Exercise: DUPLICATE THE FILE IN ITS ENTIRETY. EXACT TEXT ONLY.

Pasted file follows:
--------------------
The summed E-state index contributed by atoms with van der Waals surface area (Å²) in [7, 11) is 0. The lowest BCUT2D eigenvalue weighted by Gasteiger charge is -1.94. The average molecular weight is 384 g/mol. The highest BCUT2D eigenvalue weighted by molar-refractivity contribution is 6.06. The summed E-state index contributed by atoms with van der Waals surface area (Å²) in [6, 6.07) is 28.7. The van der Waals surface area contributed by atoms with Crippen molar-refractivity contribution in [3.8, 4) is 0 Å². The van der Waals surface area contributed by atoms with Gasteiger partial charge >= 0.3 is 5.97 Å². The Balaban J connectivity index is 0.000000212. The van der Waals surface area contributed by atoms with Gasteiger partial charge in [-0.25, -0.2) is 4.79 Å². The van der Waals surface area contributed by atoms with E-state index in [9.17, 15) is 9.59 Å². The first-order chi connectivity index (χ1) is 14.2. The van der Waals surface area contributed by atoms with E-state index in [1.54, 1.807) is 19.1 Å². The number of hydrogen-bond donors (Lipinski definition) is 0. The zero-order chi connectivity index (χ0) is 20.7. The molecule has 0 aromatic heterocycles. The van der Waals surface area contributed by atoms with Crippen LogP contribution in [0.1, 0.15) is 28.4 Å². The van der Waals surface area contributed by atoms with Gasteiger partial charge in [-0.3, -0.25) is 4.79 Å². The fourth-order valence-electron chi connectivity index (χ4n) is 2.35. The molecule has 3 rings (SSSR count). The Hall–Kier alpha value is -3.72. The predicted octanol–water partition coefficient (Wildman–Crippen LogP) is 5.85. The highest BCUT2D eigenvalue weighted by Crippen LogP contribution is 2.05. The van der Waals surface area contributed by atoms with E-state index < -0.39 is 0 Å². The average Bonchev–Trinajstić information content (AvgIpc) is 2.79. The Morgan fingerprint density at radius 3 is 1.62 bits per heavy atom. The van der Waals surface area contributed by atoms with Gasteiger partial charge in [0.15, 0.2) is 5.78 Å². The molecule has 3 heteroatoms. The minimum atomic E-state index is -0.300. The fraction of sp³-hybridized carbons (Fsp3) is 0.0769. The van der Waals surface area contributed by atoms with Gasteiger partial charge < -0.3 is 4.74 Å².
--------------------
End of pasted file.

The summed E-state index contributed by atoms with van der Waals surface area (Å²) in [7, 11) is 0. The lowest BCUT2D eigenvalue weighted by Gasteiger charge is -1.94. The average molecular weight is 384 g/mol. The highest BCUT2D eigenvalue weighted by molar-refractivity contribution is 6.06. The summed E-state index contributed by atoms with van der Waals surface area (Å²) in [6, 6.07) is 28.7. The van der Waals surface area contributed by atoms with Crippen molar-refractivity contribution in [3.8, 4) is 0 Å². The van der Waals surface area contributed by atoms with Gasteiger partial charge >= 0.3 is 5.97 Å². The Balaban J connectivity index is 0.000000212. The van der Waals surface area contributed by atoms with Gasteiger partial charge in [-0.25, -0.2) is 4.79 Å². The van der Waals surface area contributed by atoms with E-state index in [9.17, 15) is 9.59 Å². The first-order chi connectivity index (χ1) is 14.2. The van der Waals surface area contributed by atoms with E-state index in [1.54, 1.807) is 19.1 Å². The number of hydrogen-bond donors (Lipinski definition) is 0. The zero-order chi connectivity index (χ0) is 20.7. The molecule has 0 aromatic heterocycles. The van der Waals surface area contributed by atoms with Crippen LogP contribution in [0.1, 0.15) is 28.4 Å². The van der Waals surface area contributed by atoms with Gasteiger partial charge in [-0.3, -0.25) is 4.79 Å². The fourth-order valence-electron chi connectivity index (χ4n) is 2.35. The molecule has 3 rings (SSSR count). The Hall–Kier alpha value is -3.72. The predicted octanol–water partition coefficient (Wildman–Crippen LogP) is 5.85. The highest BCUT2D eigenvalue weighted by Crippen LogP contribution is 2.05. The van der Waals surface area contributed by atoms with E-state index < -0.39 is 0 Å². The average Bonchev–Trinajstić information content (AvgIpc) is 2.79. The Morgan fingerprint density at radius 3 is 1.62 bits per heavy atom. The van der Waals surface area contributed by atoms with Gasteiger partial charge in [0.15, 0.2) is 5.78 Å². The molecule has 3 heteroatoms. The minimum atomic E-state index is -0.300. The fraction of sp³-hybridized carbons (Fsp3) is 0.0769. The van der Waals surface area contributed by atoms with Gasteiger partial charge < -0.3 is 4.74 Å².